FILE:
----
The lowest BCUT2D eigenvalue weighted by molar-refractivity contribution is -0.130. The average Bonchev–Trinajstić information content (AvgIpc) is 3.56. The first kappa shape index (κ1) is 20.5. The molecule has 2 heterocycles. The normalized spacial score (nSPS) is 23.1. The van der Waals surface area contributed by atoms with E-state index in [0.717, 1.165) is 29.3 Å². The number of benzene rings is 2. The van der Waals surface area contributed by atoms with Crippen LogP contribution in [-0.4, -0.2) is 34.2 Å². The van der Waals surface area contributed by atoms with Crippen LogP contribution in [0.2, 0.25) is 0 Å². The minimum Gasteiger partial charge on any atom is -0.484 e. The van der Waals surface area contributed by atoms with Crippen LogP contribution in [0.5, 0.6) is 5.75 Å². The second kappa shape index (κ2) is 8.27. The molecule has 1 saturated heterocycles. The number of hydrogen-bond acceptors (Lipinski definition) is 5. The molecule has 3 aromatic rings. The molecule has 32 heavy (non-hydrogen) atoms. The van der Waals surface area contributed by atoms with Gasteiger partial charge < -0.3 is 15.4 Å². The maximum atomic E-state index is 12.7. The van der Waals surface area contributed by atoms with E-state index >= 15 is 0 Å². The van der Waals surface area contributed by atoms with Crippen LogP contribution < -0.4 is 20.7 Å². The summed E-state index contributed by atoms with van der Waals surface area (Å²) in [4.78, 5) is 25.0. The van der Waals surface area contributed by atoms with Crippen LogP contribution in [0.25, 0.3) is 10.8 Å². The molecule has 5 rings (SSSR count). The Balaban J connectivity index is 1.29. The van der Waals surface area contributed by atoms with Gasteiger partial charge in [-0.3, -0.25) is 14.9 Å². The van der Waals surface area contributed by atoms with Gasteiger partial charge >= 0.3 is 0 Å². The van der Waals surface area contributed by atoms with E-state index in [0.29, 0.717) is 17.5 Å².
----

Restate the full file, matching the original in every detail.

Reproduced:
The lowest BCUT2D eigenvalue weighted by molar-refractivity contribution is -0.130. The average Bonchev–Trinajstić information content (AvgIpc) is 3.56. The first kappa shape index (κ1) is 20.5. The molecule has 2 heterocycles. The normalized spacial score (nSPS) is 23.1. The van der Waals surface area contributed by atoms with E-state index in [0.717, 1.165) is 29.3 Å². The number of benzene rings is 2. The van der Waals surface area contributed by atoms with Crippen LogP contribution in [-0.4, -0.2) is 34.2 Å². The van der Waals surface area contributed by atoms with Crippen LogP contribution in [0.2, 0.25) is 0 Å². The minimum Gasteiger partial charge on any atom is -0.484 e. The van der Waals surface area contributed by atoms with Crippen LogP contribution in [0.5, 0.6) is 5.75 Å². The second kappa shape index (κ2) is 8.27. The molecule has 1 saturated heterocycles. The number of hydrogen-bond acceptors (Lipinski definition) is 5. The molecule has 3 aromatic rings. The molecule has 32 heavy (non-hydrogen) atoms. The van der Waals surface area contributed by atoms with Gasteiger partial charge < -0.3 is 15.4 Å². The maximum atomic E-state index is 12.7. The van der Waals surface area contributed by atoms with E-state index >= 15 is 0 Å². The van der Waals surface area contributed by atoms with Crippen LogP contribution < -0.4 is 20.7 Å². The summed E-state index contributed by atoms with van der Waals surface area (Å²) in [4.78, 5) is 25.0. The van der Waals surface area contributed by atoms with Crippen LogP contribution in [0.25, 0.3) is 10.8 Å². The molecule has 5 rings (SSSR count). The Balaban J connectivity index is 1.29. The van der Waals surface area contributed by atoms with Gasteiger partial charge in [-0.3, -0.25) is 14.9 Å². The van der Waals surface area contributed by atoms with Gasteiger partial charge >= 0.3 is 0 Å². The van der Waals surface area contributed by atoms with E-state index in [0.29, 0.717) is 17.5 Å².